4
$\begingroup$

I have just started learning category theory and I am trying to get an understanding of how to think about the Yoneda lemma. Obvious applications are clear to me (Yoneda embedding is full and faithful, for example), but I want to understand how one uses it in practical mathematics. In particular, I have the following question:

How exactly does Yoneda imply that the definition of a group object in a category with finite products (as an object $G$ together with a functor from that category to the category of groups such that the composite of it with the forgetful functor to the category of sets is represented by $G$) is equivalent to requiring the natural diagrams that give the group axioms to commute?

I am really searching for some intuition. Thanks for any help.

$\endgroup$
  • 1
    $\begingroup$ If I am not wrong, the specific result you mention is proven in "Categories for the Working Mathematician", chapter 3, section 6. Part of the proof is left as an exercise there, but it is clearly pointed out how Yoneda's lemma is used. $\endgroup$ – Marco Vergura Jul 20 '15 at 10:41
4
$\begingroup$

Here is a way to see it. Let $\mathcal C $ be a category with finite products. By Yoneda, the functor $\mathfrak h \colon \mathcal C \to \widehat{\mathcal C}, c \mapsto \hom(-,c)$ is fully faithful. Moreover, it preserves finite products by definition. So

Lemma 1. An object $g$ in $\mathcal C$ is a group object with multiplication $m$, inverse $i$ and unit $e$ if and only if $\mathfrak h (g) = \hom(-,g)$ is a group object in $\widehat{\mathcal C}$ with mutiplication $\mathfrak h(m)$, inverse $\mathfrak h(i)$ and unit $\mathfrak h(e)$.

But $\widehat{\mathcal C}$ is a preasheaf category: if you want to check the commutativity of a diagram in it, just check the commutativity in each component. Which gives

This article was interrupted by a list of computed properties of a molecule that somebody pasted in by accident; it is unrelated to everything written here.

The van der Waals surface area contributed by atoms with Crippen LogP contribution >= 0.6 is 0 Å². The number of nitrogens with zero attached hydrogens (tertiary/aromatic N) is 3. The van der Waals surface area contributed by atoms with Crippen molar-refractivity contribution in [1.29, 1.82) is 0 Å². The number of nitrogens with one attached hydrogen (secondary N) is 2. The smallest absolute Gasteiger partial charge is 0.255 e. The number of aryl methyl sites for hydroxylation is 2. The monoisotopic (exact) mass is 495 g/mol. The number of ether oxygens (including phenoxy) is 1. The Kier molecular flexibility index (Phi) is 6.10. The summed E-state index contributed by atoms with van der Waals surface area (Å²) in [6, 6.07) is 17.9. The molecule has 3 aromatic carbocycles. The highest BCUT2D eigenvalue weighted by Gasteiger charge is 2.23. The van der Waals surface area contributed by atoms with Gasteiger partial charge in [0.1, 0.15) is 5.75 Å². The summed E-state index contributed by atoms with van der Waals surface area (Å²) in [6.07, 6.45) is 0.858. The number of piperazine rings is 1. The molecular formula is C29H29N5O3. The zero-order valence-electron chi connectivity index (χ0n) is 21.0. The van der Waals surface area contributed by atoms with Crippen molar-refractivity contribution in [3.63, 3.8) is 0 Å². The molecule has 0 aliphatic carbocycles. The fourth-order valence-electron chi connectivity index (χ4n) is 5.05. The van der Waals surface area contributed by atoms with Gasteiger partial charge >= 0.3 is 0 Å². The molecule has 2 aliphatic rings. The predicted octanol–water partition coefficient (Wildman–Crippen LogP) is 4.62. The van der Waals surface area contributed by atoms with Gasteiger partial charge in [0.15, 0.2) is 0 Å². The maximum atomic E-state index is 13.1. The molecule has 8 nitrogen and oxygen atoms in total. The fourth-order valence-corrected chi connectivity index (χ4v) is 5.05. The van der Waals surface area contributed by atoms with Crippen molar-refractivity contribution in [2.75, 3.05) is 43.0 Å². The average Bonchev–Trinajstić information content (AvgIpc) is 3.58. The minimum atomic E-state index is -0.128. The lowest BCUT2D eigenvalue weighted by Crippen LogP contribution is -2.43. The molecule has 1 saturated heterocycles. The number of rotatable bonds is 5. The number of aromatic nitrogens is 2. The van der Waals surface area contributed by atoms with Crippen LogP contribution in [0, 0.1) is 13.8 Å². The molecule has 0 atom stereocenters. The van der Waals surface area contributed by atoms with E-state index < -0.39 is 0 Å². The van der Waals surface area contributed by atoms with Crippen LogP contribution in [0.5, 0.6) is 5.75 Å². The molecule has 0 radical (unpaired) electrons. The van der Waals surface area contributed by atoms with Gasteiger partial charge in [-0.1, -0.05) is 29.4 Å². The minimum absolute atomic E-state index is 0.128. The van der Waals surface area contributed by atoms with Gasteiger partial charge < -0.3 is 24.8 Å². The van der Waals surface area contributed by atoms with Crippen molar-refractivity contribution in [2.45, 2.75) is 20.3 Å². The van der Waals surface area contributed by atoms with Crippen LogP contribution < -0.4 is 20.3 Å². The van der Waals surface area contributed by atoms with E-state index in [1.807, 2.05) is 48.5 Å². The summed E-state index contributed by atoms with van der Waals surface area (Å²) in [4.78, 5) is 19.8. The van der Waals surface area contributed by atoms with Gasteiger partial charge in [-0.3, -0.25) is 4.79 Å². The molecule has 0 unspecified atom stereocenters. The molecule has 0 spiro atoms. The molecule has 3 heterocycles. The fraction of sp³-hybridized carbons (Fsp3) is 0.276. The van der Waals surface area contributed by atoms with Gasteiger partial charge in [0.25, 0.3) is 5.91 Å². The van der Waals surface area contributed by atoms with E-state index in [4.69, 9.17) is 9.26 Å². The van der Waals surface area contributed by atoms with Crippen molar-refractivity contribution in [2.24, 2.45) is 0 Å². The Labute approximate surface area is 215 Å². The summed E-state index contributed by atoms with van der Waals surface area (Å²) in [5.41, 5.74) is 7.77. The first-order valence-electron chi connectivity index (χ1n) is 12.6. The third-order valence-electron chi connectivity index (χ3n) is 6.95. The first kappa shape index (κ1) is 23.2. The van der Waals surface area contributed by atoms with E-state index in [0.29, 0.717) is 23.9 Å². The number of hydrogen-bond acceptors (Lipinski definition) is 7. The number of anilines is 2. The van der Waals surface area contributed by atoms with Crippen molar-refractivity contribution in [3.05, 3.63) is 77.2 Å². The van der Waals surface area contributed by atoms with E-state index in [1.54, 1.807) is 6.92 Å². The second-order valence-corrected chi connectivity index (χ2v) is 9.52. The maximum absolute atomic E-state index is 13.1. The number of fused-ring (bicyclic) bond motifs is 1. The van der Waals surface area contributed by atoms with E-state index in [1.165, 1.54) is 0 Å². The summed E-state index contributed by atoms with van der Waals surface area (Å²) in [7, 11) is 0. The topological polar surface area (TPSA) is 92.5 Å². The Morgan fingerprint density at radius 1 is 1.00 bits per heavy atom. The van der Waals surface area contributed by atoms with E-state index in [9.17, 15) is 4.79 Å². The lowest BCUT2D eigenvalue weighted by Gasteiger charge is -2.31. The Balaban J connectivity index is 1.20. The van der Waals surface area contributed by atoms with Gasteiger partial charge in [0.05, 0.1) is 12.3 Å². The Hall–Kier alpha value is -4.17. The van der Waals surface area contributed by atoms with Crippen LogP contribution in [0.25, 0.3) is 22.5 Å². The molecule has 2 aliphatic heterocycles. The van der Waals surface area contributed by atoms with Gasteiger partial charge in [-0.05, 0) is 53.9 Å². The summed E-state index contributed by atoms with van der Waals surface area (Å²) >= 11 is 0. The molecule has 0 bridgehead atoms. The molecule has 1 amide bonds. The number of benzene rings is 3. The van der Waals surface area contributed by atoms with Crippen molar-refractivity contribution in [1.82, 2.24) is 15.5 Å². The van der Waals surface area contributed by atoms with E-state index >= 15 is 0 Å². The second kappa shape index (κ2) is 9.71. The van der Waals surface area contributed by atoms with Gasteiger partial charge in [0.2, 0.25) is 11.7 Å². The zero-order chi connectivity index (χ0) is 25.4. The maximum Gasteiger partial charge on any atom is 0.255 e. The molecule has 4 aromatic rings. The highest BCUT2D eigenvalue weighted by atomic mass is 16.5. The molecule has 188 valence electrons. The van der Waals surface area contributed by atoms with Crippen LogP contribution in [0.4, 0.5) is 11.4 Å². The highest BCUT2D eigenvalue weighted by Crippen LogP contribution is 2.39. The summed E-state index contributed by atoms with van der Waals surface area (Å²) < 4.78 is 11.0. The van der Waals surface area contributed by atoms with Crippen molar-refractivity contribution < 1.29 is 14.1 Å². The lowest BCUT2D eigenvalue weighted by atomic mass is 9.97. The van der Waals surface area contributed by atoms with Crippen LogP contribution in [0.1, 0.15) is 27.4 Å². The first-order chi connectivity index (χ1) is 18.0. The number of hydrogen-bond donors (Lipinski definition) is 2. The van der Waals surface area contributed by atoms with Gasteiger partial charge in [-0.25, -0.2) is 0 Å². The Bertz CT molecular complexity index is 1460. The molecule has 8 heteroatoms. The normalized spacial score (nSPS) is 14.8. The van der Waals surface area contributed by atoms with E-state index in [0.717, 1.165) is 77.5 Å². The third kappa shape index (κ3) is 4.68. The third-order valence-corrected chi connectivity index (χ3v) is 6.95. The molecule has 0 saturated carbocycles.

Lemma 2. An object $G$ in $\widehat{\mathcal C}$ is a group object with multiplication $m$, inverse $i$ and unit $e$ if and only if for every $c \in \mathcal C$, $G(c)$ is a group (in the set theoretic sense) with multiplication $m(c)$, inverse $i(c)$ and unit $e(c)$.

Put the two lemma together to get that

An object $g$ in $\mathcal C$ is a group object with multiplication $m$, inverse $i$ and unit $e$ if and only if for every $c \in \mathcal C$, $\hom(c,g)$ is a group with mutiplication $(x,y) \mapsto m \circ \langle x,y\rangle$, inverse $x \mapsto i\circ x$ and unit the unit $e \circ (c \to 1)$.

I let you see that the last condition is exactly the data of a functor ${\mathcal C}^{\rm op} \to \mathsf{Grp}$ factorizing $\hom(-,g)$ through the forgetful functor from groups to sets.

$\endgroup$
  • $\begingroup$ Thanks, @Pece and apologies for the delayed acceptance. I was not aware of this function of math.stackexchange. $\endgroup$ – BenBarrows Jul 25 '15 at 3:52

Your Answer

By clicking “Post Your Answer”, you agree to our terms of service, privacy policy and cookie policy

Not the answer you're looking for? Browse other questions tagged or ask your own question.